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Trappers Lake - 10-29-20

Thursday, October 29, 2020

Local photographers often travel out to Trappers Lake in the Flat Tops Wilderness Area. The lake is known as the "Cradle of the Wilderness":



In the summer of 1919, the Forest Service dispatched its first landscape architect to Trappers Lake with instructions to survey 100 planned summer home sites and a road around the lake. The 27 year old surveyor, Arthur H. Carhart, completed his plan and returned to Denver. But he closed his report with a strongly-worded recommendation that the area remain roadless and undeveloped. "There are a number of places with scenic values of such great worth that they are rightfully the property of all people. They should be preserved for all time for the people of the Nation and the world. Trappers Lake is unquestionably a candidate for that classification."



In an unprecedented move, the Forest Service set the plans aside for further study and the proposed road was never built. Mr. Carhart went on to work with conservationist Aldo Leopold. The memorandum detailing their shared approach to preservation became the foundation and heart of the Wilderness concept.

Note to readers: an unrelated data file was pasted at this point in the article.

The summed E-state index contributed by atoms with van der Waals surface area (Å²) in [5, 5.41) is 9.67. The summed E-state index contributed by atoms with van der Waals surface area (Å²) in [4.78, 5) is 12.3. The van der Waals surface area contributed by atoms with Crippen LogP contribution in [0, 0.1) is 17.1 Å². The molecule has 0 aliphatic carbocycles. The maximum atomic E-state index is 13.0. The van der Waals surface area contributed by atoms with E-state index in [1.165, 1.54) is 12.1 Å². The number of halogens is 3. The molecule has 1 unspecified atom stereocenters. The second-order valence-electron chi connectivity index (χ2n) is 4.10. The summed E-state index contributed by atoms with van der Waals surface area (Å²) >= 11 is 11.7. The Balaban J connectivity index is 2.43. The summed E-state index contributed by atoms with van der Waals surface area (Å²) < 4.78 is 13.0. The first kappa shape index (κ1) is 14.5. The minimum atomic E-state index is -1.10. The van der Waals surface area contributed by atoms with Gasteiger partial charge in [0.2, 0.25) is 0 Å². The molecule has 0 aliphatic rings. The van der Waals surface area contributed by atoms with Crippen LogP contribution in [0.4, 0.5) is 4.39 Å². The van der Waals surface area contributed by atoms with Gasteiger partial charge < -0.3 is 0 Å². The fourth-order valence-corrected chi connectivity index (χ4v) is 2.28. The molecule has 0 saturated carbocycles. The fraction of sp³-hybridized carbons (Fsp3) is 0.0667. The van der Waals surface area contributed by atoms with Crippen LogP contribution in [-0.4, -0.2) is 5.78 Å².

In 1964, the Wilderness Act was signed into law. It set aside nine million acres of National Forest lands for the use and enjoyment of future generations. Since then, the system has grown to encompass lands in National Parks, Forests and Wildlife Refuges, as well as properties managed by the Bureau of Land Management. The Flat Tops Wilderness, home to Trappers Lake, was designated in 1975.

Cyndi Marlowe and Jeff Hall took the photos above during their treks to the lake. DH and I have often traveled out to Trappers Lake to fish, hike, and enjoy the beauty of the surrounding area. At one point DH thought he wanted to have his ashes scattered at Trappers Lake someday; he eventually settled on a location he's had even BETTER luck with his fishing. I told him he doesn't need to be in a rush - he's got plenty of time on this decision!

Ended up cancelling our Bible study group today and for the foreseeable future. At the state level they've requested that private groups meeting restrict themselves to 10 or fewer, and to no more than 2 different families. It appears the spread in our state is happening when small groups representing different families are getting together and likely not being as cautious about masks, social distancing, etc. We've had a significant spike in our county, and we're only about 3 weeks away from having skiers from all over begin to show up. Since there are a number of people in my Bible study group who have compromised immune systems or live with/assist people in that situation, it feels safer to wait until the numbers go down in our county.



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